You will notice fairly quickly that your smile needs both kindness and truth. Your Liver has a lot to smile about, it keeps you going every day. Your Liver also needs you to make Gong (Skillful) decisions most of the time.
Accept the challenge and smile…
Continue for 5 – 20 minutes.
In the way I was taught, Inner Smile Qi Gong began as an essential part of an ancient Hands on Healing tradition called Inner Nourishment Practices (Nei Yang Gong). In a personal Qi Gong or Nei Yang Gong practice, you can use your hands or not, while guiding your Interactive Attention (Yi 意) to completely engage in a conscious exploration of some part of your body and/or your Being.
As you feel more deeply into your Liver, or an old emotional wound, you can hold a coherent state of nourishing and harmonizing Qi, for that unique situation.
The art of Nei Yang Gong is responding to need – with states of Being.
Imagine that you are a Healer, from long ago, who ‘Lays Hands’ on people to help them heal wounds, resolve infections, reduce pain, and balance the functions of their organs. Of course, as an ancient village Healer, you also need to deal with minor possessions, resolve disputes with Ancestors, and protect people from dangerous Spirits.
Living in a reality that is crowded with many biological and existential woes, you will probably want to proceed in the safest way possible. Smile with discernment.
Avoid the story, your medium is Awareness and Sensation.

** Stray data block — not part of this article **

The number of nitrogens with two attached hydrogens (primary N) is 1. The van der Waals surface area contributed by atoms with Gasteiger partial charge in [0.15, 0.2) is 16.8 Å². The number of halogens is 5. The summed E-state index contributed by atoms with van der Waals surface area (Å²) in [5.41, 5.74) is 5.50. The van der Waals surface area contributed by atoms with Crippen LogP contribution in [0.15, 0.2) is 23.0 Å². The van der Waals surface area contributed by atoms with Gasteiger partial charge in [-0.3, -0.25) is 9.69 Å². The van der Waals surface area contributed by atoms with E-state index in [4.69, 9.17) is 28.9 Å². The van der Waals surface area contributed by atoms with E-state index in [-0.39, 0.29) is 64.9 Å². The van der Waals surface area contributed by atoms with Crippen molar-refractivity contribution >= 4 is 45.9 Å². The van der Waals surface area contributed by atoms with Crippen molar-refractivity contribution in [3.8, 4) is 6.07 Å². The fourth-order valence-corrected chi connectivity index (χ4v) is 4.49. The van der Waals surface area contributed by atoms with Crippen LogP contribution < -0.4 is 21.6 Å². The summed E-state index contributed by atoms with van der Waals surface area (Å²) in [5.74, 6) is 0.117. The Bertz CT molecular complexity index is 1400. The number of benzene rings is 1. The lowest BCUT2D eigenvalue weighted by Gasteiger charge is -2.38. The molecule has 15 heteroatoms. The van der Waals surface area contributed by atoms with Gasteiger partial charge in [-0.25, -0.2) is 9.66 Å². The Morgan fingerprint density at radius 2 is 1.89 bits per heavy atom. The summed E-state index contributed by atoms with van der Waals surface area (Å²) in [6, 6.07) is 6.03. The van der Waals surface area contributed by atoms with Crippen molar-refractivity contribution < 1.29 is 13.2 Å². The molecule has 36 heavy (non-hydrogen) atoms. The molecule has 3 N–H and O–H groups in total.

Arriving in Readiness
The process of assessing a person’s illness, especially on these levels, usually begins with a shared perceptual state. This is sometimes called Zhong Zheng 中正 – Being centred (Zhong) in your resolve (Zheng) or arriving in the eye of your hurricane. There are many ways to accomplish this, but that is beyond the scope of this conversation. If you are interested in why this is important, look into Co-Regulation in Trauma Therapy.
Now that you and your ‘patient’ are feeling connected, safe, and ready to move deeper, you can both shift into the treatment process. Smile with that smile, bringing your hands to the place you need healing the most.
As the Healer, your next interaction is to appreciate and discern what is going on within your patient’s meridians, Dan Tians, and organs.
This process is also true of your personal Qi Gong practice, you are both the healer and the patient.
As your Qi Gong practice progresses and you start to ‘get into the groove’, you will start having new sensations. (See a previous article – Feeling Qi for the First Time)
It is the same when beginning an Inner Nourishing Qi Healing practice.